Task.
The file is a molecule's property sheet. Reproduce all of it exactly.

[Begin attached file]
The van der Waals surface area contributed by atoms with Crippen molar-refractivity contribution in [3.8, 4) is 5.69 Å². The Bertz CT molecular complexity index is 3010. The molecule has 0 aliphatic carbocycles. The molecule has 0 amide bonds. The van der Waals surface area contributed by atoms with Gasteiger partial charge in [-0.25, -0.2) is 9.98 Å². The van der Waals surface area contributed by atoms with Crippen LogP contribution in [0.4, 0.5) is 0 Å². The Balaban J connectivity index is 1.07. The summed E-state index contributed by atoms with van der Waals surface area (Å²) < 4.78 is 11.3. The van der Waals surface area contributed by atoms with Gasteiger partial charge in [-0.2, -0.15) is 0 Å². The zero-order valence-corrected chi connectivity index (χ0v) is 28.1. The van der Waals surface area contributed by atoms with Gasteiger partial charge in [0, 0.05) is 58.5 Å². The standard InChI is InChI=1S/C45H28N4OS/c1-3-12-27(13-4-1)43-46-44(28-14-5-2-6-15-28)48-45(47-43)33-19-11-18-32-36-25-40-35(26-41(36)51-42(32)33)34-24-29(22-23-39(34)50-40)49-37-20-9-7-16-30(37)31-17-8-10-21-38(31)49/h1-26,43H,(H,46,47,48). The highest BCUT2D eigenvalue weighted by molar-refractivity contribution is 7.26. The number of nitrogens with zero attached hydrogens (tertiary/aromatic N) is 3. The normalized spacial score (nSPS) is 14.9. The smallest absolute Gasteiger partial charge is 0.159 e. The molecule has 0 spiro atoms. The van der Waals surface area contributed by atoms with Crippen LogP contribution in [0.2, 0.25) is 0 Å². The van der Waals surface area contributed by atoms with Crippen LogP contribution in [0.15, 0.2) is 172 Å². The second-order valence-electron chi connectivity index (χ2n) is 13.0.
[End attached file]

The van der Waals surface area contributed by atoms with Crippen molar-refractivity contribution in [3.8, 4) is 5.69 Å². The Bertz CT molecular complexity index is 3010. The molecule has 0 aliphatic carbocycles. The molecule has 0 amide bonds. The van der Waals surface area contributed by atoms with Gasteiger partial charge in [-0.25, -0.2) is 9.98 Å². The van der Waals surface area contributed by atoms with Crippen LogP contribution in [0.4, 0.5) is 0 Å². The Balaban J connectivity index is 1.07. The summed E-state index contributed by atoms with van der Waals surface area (Å²) < 4.78 is 11.3. The van der Waals surface area contributed by atoms with Gasteiger partial charge in [-0.2, -0.15) is 0 Å². The zero-order valence-corrected chi connectivity index (χ0v) is 28.1. The van der Waals surface area contributed by atoms with Gasteiger partial charge in [0, 0.05) is 58.5 Å². The standard InChI is InChI=1S/C45H28N4OS/c1-3-12-27(13-4-1)43-46-44(28-14-5-2-6-15-28)48-45(47-43)33-19-11-18-32-36-25-40-35(26-41(36)51-42(32)33)34-24-29(22-23-39(34)50-40)49-37-20-9-7-16-30(37)31-17-8-10-21-38(31)49/h1-26,43H,(H,46,47,48). The highest BCUT2D eigenvalue weighted by molar-refractivity contribution is 7.26. The number of nitrogens with zero attached hydrogens (tertiary/aromatic N) is 3. The normalized spacial score (nSPS) is 14.9. The smallest absolute Gasteiger partial charge is 0.159 e. The molecule has 0 spiro atoms. The van der Waals surface area contributed by atoms with Crippen LogP contribution in [0.2, 0.25) is 0 Å². The van der Waals surface area contributed by atoms with Crippen LogP contribution in [0.15, 0.2) is 172 Å². The second-order valence-electron chi connectivity index (χ2n) is 13.0.